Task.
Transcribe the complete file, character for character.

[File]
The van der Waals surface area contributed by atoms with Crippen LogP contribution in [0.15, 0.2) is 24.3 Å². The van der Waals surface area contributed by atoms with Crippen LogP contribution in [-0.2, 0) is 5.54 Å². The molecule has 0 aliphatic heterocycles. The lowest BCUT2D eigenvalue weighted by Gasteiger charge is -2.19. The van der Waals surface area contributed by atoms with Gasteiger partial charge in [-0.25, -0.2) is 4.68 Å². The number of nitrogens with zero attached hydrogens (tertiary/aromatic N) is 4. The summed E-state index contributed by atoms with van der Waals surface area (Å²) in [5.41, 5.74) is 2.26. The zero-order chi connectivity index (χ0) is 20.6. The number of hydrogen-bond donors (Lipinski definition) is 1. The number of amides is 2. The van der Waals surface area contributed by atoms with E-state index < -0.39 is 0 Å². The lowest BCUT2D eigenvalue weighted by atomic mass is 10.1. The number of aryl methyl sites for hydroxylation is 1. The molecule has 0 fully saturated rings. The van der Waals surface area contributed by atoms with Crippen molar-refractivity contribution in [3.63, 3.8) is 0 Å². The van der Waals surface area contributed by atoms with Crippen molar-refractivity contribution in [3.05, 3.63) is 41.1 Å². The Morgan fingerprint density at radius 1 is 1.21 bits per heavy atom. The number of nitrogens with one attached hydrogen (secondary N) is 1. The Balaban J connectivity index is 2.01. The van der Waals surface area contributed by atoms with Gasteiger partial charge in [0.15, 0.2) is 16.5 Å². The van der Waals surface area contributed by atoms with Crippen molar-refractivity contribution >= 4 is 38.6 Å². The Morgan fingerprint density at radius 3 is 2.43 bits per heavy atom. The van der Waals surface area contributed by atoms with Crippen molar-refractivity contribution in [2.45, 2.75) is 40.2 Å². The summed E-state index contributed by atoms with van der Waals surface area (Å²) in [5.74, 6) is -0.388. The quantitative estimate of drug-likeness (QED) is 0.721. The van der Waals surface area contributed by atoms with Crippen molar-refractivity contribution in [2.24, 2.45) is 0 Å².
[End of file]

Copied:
The van der Waals surface area contributed by atoms with Crippen LogP contribution in [0.15, 0.2) is 24.3 Å². The van der Waals surface area contributed by atoms with Crippen LogP contribution in [-0.2, 0) is 5.54 Å². The molecule has 0 aliphatic heterocycles. The lowest BCUT2D eigenvalue weighted by Gasteiger charge is -2.19. The van der Waals surface area contributed by atoms with Gasteiger partial charge in [-0.25, -0.2) is 4.68 Å². The number of nitrogens with zero attached hydrogens (tertiary/aromatic N) is 4. The summed E-state index contributed by atoms with van der Waals surface area (Å²) in [5.41, 5.74) is 2.26. The zero-order chi connectivity index (χ0) is 20.6. The number of hydrogen-bond donors (Lipinski definition) is 1. The number of amides is 2. The van der Waals surface area contributed by atoms with E-state index < -0.39 is 0 Å². The lowest BCUT2D eigenvalue weighted by atomic mass is 10.1. The number of aryl methyl sites for hydroxylation is 1. The molecule has 0 fully saturated rings. The van der Waals surface area contributed by atoms with Crippen molar-refractivity contribution in [3.63, 3.8) is 0 Å². The van der Waals surface area contributed by atoms with Crippen molar-refractivity contribution in [3.05, 3.63) is 41.1 Å². The Morgan fingerprint density at radius 1 is 1.21 bits per heavy atom. The number of nitrogens with one attached hydrogen (secondary N) is 1. The Balaban J connectivity index is 2.01. The van der Waals surface area contributed by atoms with Gasteiger partial charge in [0.15, 0.2) is 16.5 Å². The van der Waals surface area contributed by atoms with Crippen molar-refractivity contribution >= 4 is 38.6 Å². The Morgan fingerprint density at radius 3 is 2.43 bits per heavy atom. The van der Waals surface area contributed by atoms with Crippen molar-refractivity contribution in [2.45, 2.75) is 40.2 Å². The summed E-state index contributed by atoms with van der Waals surface area (Å²) in [5.74, 6) is -0.388. The quantitative estimate of drug-likeness (QED) is 0.721. The van der Waals surface area contributed by atoms with Crippen molar-refractivity contribution in [2.24, 2.45) is 0 Å².